Rainbow Child Care Center

Rainbow Child Care Center

Rainbow Child Care Center opened its first school in 1986 in Hillsborough, New Jersey. Today there are more than 121 Rainbow Child Care Centers found in 15 states.

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The Montessori Preschool

The Montessori Preschool

The Montessori Preschool opened its doors in 2012, and continues to grow every year. If there is interest in your area, please let us know!

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Rainbow Referral

Rainbow Referral

Do you know a family in need of a Home Away From Home? Share the Rainbow Difference with the Rainbow Referral program and receive one free week of tuition!

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Pre-Writing Skills

pre-writing-skillsThe ability to write requires developmental skills such as eye hand coordination- fine motor ability and visual discrimination. In order to be ready to write, children need to have developed hand skills. This means they need to have the strength and dexterity to handle, and control, small objects with their hands. But, they will also need to develop the muscles in their forearm and upper body to provide the strength and stability that will allow them to use their hands to manipulate and control writing instruments.

 

Eye-hand coordination is another pre-writing skill, as is the ability to process sensory information. The brain coordinates tactile and movement sensations as a child are writing, which allows him to make changes as needed to maintain muscle control.

A Pincer Grasp enables a child to pick up small items using the thumb and index finger. When a child has developed strong fine motor skills, he is usually able to use a pincer grip to easily twist dials or door knobs, turn the pages of a book, zip and unzip a zipper, and use crayons or pencils with precision. Here are some activities and materials you can make available to the children to help develop a strong Pincer Grip, necessary to develop pre-writing skills.

These are skills a child develops by practice with age appropriate developmental materials such as blocks- play dough- easel painting – puzzles- as well as being provided with crayons markers- pencils and any other “writing tools”. Children learn to write on their own- on paper when they express the desire  to writer something they see- or want to express. This is why we do “language” experience charts- as well as why we write what they tell us on their drawings and painting – That is why we look at picture books- we get them to talk- and then -they want us to write what they say.

Outdoor and gross motor play is vital to developing the fine motor skills needed for writing. Be sure to provide the children in you program with plenty of opportunities to climb, hang, swing, and dangle from monkey bars or other playground equipment. Twisting, turning, pushing, pulling, tugging, and lifting him/herself up are other activities that help to develop the muscles used for writing.

Use vertical spaces for drawing and other activities such as flannel boards, chalkboards, and letter and number magnets to strengthen the upper body while standing.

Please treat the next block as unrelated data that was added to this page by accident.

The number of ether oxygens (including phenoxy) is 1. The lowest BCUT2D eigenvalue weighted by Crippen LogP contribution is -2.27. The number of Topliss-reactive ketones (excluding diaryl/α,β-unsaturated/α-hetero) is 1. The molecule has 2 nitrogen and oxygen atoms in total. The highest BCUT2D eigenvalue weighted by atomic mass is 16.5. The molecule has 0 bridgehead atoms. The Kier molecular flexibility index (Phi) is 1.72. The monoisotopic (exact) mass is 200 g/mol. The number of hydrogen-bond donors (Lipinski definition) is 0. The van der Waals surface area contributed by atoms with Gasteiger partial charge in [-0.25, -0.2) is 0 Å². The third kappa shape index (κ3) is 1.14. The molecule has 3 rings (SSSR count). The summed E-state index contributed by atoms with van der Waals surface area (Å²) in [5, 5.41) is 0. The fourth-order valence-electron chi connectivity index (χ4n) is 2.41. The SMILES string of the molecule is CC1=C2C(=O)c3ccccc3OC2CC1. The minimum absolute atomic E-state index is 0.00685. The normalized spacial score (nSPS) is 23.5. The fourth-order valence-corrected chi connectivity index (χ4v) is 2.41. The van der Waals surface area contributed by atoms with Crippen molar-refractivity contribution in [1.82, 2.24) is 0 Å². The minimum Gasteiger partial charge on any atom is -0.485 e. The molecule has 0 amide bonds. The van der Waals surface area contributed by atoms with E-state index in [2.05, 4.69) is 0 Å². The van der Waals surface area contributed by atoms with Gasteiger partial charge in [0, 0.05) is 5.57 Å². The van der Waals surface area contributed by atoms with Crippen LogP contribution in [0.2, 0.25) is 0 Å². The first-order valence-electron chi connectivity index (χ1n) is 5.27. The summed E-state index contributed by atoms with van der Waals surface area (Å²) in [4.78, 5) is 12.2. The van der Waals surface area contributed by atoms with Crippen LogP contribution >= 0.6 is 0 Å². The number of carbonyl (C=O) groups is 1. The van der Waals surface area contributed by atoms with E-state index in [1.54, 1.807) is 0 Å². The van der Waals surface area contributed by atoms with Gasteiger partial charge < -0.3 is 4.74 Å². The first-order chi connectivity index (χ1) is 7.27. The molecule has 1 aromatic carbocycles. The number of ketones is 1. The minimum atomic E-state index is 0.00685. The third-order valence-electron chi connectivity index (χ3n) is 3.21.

1. Provide lots of opportunity to work with Play-Doh and clay which helps develop finger and hand strength and control. When they are playing with these materials, children are squeezing and kneading, poking and pinching, rolling and pressing – all excellent strength building movements.
  2. Provide comfy spaces to encourage tummy-lying on the floor with arms propped on forearms to read books, color or do puzzles.
  3. To encourage and support pincer grip development:
  4. Include activities that involve using tools such as tongs, tweezers, clothespins, and eyedroppers.
  5. Let the children practice using chopsticks.
    1. Provide alternatives to paint brushes that require the child hold the tool between his thumb and index finger such as Q-tips and make-up sponges.
    2. Include activities that involve dropping small items through a slot ( for example, depositing pennies into a piggy bank).
    3. Have the children tear paper into strips. You can always use the strips for an art project!
    4. Have the children pop bubble wrap between their thumb and index fingers.
    5. Have wind-up toys available, and encourage the children to wind them themselves.
    6. Include beading and lacing activities.

Developing Pre-Writing Skills – The Squeeze Factor

The muscles in the palm of our hands control the movements of the thumb and fingers. When a child has developed strong fine motor skills, he is able to control the thumb and fingers individually, rather than just grasping items with his entire fist as an infant does.

To develop and strengthen the hand muscles:

  1. Do art and science activities that involve squeeze paint or glue tubes and bottles, turkey basters or bulb syringes (like you would find in the infant section at Target). Children can use these with liquids or do experiments with air.
  2. Provide plenty of opportunity to cut with scissors.
  3. Introduce children to using a hole punch and let them make the dots for a future art project!
  4. Give the children spray bottles and let them help clean, water plants or do spray bottle painting.

You can put food coloring in the water for art and science projects

Provide plenty of squeeze toys, such as stress balls, foam balls and squeaky toys.

Have the children help clean up and let them squeeze out the sponges. Again, you could add a little color to turn this into a science or art activity!

 

Resources:

http://familychildcareacademy.com/early-literacy-pre-writing-skills/
http://wwcsd.net/~goodwinm/Writingstages.htm